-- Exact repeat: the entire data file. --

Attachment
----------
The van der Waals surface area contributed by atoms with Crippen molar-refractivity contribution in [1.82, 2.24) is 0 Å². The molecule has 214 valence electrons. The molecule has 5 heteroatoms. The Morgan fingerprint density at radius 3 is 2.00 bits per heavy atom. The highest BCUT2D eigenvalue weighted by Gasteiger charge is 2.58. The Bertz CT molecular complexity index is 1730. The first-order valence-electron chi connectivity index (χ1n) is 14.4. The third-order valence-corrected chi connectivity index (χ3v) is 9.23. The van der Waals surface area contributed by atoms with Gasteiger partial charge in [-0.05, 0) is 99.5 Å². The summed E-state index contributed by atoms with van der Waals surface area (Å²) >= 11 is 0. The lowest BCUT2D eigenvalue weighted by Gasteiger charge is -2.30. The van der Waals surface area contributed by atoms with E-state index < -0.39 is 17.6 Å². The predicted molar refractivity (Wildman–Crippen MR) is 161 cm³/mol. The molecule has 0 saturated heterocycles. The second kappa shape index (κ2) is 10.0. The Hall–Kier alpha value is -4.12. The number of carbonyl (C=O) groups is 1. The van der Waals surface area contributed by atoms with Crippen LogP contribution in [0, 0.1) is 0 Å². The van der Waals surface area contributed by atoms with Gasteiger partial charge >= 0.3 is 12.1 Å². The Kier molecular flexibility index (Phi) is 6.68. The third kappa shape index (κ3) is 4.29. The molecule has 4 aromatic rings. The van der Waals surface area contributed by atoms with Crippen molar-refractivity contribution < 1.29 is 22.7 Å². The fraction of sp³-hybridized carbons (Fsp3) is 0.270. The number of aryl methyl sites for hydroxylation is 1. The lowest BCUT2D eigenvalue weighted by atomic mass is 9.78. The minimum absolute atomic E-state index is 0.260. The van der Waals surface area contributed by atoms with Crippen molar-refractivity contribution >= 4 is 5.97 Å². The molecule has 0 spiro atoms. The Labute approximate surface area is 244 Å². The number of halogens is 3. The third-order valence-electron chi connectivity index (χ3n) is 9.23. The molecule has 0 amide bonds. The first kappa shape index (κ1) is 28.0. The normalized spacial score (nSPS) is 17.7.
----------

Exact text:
The van der Waals surface area contributed by atoms with Crippen molar-refractivity contribution in [1.82, 2.24) is 0 Å². The molecule has 214 valence electrons. The molecule has 5 heteroatoms. The Morgan fingerprint density at radius 3 is 2.00 bits per heavy atom. The highest BCUT2D eigenvalue weighted by Gasteiger charge is 2.58. The Bertz CT molecular complexity index is 1730. The first-order valence-electron chi connectivity index (χ1n) is 14.4. The third-order valence-corrected chi connectivity index (χ3v) is 9.23. The van der Waals surface area contributed by atoms with Gasteiger partial charge in [-0.05, 0) is 99.5 Å². The summed E-state index contributed by atoms with van der Waals surface area (Å²) >= 11 is 0. The lowest BCUT2D eigenvalue weighted by Gasteiger charge is -2.30. The van der Waals surface area contributed by atoms with E-state index < -0.39 is 17.6 Å². The predicted molar refractivity (Wildman–Crippen MR) is 161 cm³/mol. The molecule has 0 saturated heterocycles. The second kappa shape index (κ2) is 10.0. The Hall–Kier alpha value is -4.12. The number of carbonyl (C=O) groups is 1. The van der Waals surface area contributed by atoms with Crippen LogP contribution in [0, 0.1) is 0 Å². The van der Waals surface area contributed by atoms with Gasteiger partial charge >= 0.3 is 12.1 Å². The Kier molecular flexibility index (Phi) is 6.68. The third kappa shape index (κ3) is 4.29. The molecule has 4 aromatic rings. The van der Waals surface area contributed by atoms with Crippen molar-refractivity contribution < 1.29 is 22.7 Å². The fraction of sp³-hybridized carbons (Fsp3) is 0.270. The number of aryl methyl sites for hydroxylation is 1. The lowest BCUT2D eigenvalue weighted by atomic mass is 9.78. The minimum absolute atomic E-state index is 0.260. The van der Waals surface area contributed by atoms with Crippen molar-refractivity contribution >= 4 is 5.97 Å². The molecule has 0 spiro atoms. The Labute approximate surface area is 244 Å². The number of halogens is 3. The third-order valence-electron chi connectivity index (χ3n) is 9.23. The molecule has 0 amide bonds. The first kappa shape index (κ1) is 28.0. The normalized spacial score (nSPS) is 17.7.